May is Child Month, and as parents we need to remind ourselves that our children have rights, including the right to participate.
The Child Development Agency (CDA) quotes the South Asian Task Force on Child Participation on this involvement -- "child participation is an informed and willing involvement of all children including those who are disabled and those at risk, in any matter concerning them either directly or indirectly".
What does child participation involve?
* Appreciating the value of children's knowledge and inputs
* Adults sharing experiences and skills with children
* Learning from children
* Making it easy for children to make and apply decisions
* Helping children and adults understand their rights and responsibilities
* Sharing authority with children.
Why is child participation important?
It is every child's right to participate. The UN Convention on the Rights of the Child recognises the right of children to be heard in all matters affecting them.
The Child Care and Protection Act also recognises that children are capable of forming their own views, and that the weight given to these views is one factor used to determine whether a child's best interests are being served.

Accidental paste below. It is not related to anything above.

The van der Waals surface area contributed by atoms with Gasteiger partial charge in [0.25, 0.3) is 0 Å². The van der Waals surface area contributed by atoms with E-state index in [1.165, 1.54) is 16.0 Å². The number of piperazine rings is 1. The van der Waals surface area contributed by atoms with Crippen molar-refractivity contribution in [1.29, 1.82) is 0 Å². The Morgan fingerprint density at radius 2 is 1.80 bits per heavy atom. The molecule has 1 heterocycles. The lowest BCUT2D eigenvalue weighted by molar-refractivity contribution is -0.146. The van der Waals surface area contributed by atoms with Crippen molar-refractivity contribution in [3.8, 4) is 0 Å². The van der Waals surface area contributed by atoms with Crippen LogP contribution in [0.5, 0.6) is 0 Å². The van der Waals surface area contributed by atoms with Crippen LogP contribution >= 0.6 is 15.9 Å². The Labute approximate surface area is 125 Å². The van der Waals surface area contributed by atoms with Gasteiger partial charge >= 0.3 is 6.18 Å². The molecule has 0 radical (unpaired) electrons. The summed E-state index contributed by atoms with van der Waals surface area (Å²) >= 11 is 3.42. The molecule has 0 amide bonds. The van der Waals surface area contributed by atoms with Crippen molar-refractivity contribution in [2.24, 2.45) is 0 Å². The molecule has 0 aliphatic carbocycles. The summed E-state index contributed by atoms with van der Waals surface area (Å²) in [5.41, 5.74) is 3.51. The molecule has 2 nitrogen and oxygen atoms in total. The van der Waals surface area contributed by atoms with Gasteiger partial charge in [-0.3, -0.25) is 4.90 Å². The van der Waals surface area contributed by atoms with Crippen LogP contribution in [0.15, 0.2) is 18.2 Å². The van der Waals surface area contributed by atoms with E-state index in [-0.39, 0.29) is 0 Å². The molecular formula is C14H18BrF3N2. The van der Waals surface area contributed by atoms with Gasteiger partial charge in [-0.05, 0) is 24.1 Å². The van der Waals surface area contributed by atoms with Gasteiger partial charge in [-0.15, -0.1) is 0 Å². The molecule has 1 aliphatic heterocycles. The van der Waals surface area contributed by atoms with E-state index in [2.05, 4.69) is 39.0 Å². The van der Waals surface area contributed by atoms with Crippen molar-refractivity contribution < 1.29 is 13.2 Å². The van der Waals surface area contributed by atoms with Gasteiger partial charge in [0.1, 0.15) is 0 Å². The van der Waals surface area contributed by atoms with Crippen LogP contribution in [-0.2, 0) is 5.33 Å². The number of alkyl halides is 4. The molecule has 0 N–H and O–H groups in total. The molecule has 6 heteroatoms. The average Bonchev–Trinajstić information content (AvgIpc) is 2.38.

Child participation improves the relevance and appropriateness of decisions made in relation to children's issues by ensuring that their experiences, situations and knowledge are represented. At the same time, it teaches children to be active and responsible citizens and prepares them for adulthood.
Which children should be given the chance to participate?
* Any child can participate in making a decision, once they understand what is required of them.
How can meaningful child participation occur?
This occurs when:
* Families care for and listen to their children
* Children are given opportunities to participate in community life (school, church, etc) by setting up children's clubs or councils
* Children are involved as stakeholders in various projects related to public education campaigns, child development, social development, environmental conservation, etc
* Children are able to represent their concerns through the media, at conferences, as members of organisation boards and at consultations at the local, regional and international levels.
Meaningful child participation does not occur when:
* Adults suggest to children what they should think or say
* Children are used to do the work of adults
* The extent of participation is limited to entertainment and is merely symbolic
* Having sought the views and opinions of children, they are not used to inform decisions and actions
* Adults feel that they know everything
* All power is handed over to children and adult supervision is absent
* No distinction is made between improper conduct and acceptable behaviour.